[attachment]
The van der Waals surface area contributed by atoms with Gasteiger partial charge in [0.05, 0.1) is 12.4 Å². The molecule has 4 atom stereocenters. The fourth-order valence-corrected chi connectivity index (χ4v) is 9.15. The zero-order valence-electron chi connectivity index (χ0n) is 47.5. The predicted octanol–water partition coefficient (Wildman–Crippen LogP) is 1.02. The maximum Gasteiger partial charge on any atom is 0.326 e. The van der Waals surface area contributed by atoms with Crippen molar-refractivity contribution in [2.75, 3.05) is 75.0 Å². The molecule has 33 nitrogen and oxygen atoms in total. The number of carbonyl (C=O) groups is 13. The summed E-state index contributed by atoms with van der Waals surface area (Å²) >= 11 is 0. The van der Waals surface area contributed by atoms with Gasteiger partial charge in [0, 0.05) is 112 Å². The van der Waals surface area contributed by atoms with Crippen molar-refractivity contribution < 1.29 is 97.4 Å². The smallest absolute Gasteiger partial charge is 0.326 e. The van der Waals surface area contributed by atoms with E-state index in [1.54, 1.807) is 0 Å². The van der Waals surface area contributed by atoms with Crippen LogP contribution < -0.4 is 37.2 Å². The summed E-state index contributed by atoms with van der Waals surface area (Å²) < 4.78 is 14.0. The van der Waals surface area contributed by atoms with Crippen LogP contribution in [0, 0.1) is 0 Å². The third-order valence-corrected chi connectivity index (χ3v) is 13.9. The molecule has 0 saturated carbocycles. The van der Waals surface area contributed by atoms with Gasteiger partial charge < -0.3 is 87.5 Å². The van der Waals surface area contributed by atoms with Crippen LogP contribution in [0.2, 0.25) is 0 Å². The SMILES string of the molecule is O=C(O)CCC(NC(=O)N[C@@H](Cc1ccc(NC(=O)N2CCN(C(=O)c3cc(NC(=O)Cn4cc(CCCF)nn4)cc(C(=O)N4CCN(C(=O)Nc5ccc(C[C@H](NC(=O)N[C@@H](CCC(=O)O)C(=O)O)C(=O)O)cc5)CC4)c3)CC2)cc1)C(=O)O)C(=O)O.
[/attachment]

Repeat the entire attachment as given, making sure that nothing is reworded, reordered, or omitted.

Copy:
The van der Waals surface area contributed by atoms with Gasteiger partial charge in [0.05, 0.1) is 12.4 Å². The molecule has 4 atom stereocenters. The fourth-order valence-corrected chi connectivity index (χ4v) is 9.15. The zero-order valence-electron chi connectivity index (χ0n) is 47.5. The predicted octanol–water partition coefficient (Wildman–Crippen LogP) is 1.02. The maximum Gasteiger partial charge on any atom is 0.326 e. The van der Waals surface area contributed by atoms with Crippen molar-refractivity contribution in [2.75, 3.05) is 75.0 Å². The molecule has 33 nitrogen and oxygen atoms in total. The number of carbonyl (C=O) groups is 13. The summed E-state index contributed by atoms with van der Waals surface area (Å²) >= 11 is 0. The van der Waals surface area contributed by atoms with Gasteiger partial charge in [0, 0.05) is 112 Å². The van der Waals surface area contributed by atoms with Crippen molar-refractivity contribution < 1.29 is 97.4 Å². The smallest absolute Gasteiger partial charge is 0.326 e. The van der Waals surface area contributed by atoms with E-state index in [1.54, 1.807) is 0 Å². The van der Waals surface area contributed by atoms with Crippen LogP contribution < -0.4 is 37.2 Å². The summed E-state index contributed by atoms with van der Waals surface area (Å²) < 4.78 is 14.0. The van der Waals surface area contributed by atoms with Crippen LogP contribution in [0, 0.1) is 0 Å². The third-order valence-corrected chi connectivity index (χ3v) is 13.9. The molecule has 0 saturated carbocycles. The van der Waals surface area contributed by atoms with Gasteiger partial charge < -0.3 is 87.5 Å². The van der Waals surface area contributed by atoms with Crippen LogP contribution in [0.2, 0.25) is 0 Å². The SMILES string of the molecule is O=C(O)CCC(NC(=O)N[C@@H](Cc1ccc(NC(=O)N2CCN(C(=O)c3cc(NC(=O)Cn4cc(CCCF)nn4)cc(C(=O)N4CCN(C(=O)Nc5ccc(C[C@H](NC(=O)N[C@@H](CCC(=O)O)C(=O)O)C(=O)O)cc5)CC4)c3)CC2)cc1)C(=O)O)C(=O)O.